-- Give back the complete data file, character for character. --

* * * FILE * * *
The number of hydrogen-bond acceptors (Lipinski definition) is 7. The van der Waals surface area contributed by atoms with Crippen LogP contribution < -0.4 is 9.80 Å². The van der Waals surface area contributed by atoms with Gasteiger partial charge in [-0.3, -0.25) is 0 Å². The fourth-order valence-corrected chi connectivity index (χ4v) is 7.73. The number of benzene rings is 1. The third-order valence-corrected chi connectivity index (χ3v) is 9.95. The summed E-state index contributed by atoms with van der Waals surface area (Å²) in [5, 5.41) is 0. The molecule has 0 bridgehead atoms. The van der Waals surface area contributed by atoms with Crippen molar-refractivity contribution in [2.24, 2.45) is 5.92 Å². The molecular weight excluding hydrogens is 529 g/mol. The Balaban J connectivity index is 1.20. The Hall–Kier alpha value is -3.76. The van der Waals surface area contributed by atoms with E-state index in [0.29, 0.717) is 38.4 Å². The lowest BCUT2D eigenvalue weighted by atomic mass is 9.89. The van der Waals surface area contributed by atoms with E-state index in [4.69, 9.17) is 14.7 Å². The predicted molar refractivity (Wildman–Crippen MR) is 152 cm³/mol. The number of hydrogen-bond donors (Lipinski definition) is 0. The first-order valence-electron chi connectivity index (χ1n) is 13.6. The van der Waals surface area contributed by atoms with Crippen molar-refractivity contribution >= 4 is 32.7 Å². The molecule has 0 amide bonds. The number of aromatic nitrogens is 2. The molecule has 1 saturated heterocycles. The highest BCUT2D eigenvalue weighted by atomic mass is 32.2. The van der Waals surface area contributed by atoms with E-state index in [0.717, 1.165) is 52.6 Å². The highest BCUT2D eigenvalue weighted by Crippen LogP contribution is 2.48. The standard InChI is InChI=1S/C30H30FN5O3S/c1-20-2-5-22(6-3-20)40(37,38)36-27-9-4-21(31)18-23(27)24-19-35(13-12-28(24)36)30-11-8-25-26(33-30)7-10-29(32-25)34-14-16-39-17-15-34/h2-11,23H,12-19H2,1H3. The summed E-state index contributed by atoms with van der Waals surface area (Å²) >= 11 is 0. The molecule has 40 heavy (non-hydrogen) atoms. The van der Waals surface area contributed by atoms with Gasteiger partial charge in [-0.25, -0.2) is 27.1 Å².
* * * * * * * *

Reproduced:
The number of hydrogen-bond acceptors (Lipinski definition) is 7. The van der Waals surface area contributed by atoms with Crippen LogP contribution < -0.4 is 9.80 Å². The van der Waals surface area contributed by atoms with Gasteiger partial charge in [-0.3, -0.25) is 0 Å². The fourth-order valence-corrected chi connectivity index (χ4v) is 7.73. The number of benzene rings is 1. The third-order valence-corrected chi connectivity index (χ3v) is 9.95. The summed E-state index contributed by atoms with van der Waals surface area (Å²) in [5, 5.41) is 0. The molecule has 0 bridgehead atoms. The van der Waals surface area contributed by atoms with Crippen molar-refractivity contribution in [2.24, 2.45) is 5.92 Å². The molecular weight excluding hydrogens is 529 g/mol. The Balaban J connectivity index is 1.20. The Hall–Kier alpha value is -3.76. The van der Waals surface area contributed by atoms with E-state index in [0.29, 0.717) is 38.4 Å². The lowest BCUT2D eigenvalue weighted by atomic mass is 9.89. The van der Waals surface area contributed by atoms with E-state index in [4.69, 9.17) is 14.7 Å². The predicted molar refractivity (Wildman–Crippen MR) is 152 cm³/mol. The number of hydrogen-bond donors (Lipinski definition) is 0. The first-order valence-electron chi connectivity index (χ1n) is 13.6. The van der Waals surface area contributed by atoms with Crippen molar-refractivity contribution >= 4 is 32.7 Å². The molecule has 0 amide bonds. The number of aromatic nitrogens is 2. The molecule has 1 saturated heterocycles. The highest BCUT2D eigenvalue weighted by atomic mass is 32.2. The van der Waals surface area contributed by atoms with E-state index in [0.717, 1.165) is 52.6 Å². The highest BCUT2D eigenvalue weighted by Crippen LogP contribution is 2.48. The standard InChI is InChI=1S/C30H30FN5O3S/c1-20-2-5-22(6-3-20)40(37,38)36-27-9-4-21(31)18-23(27)24-19-35(13-12-28(24)36)30-11-8-25-26(33-30)7-10-29(32-25)34-14-16-39-17-15-34/h2-11,23H,12-19H2,1H3. The summed E-state index contributed by atoms with van der Waals surface area (Å²) >= 11 is 0. The molecule has 40 heavy (non-hydrogen) atoms. The van der Waals surface area contributed by atoms with Gasteiger partial charge in [-0.25, -0.2) is 27.1 Å².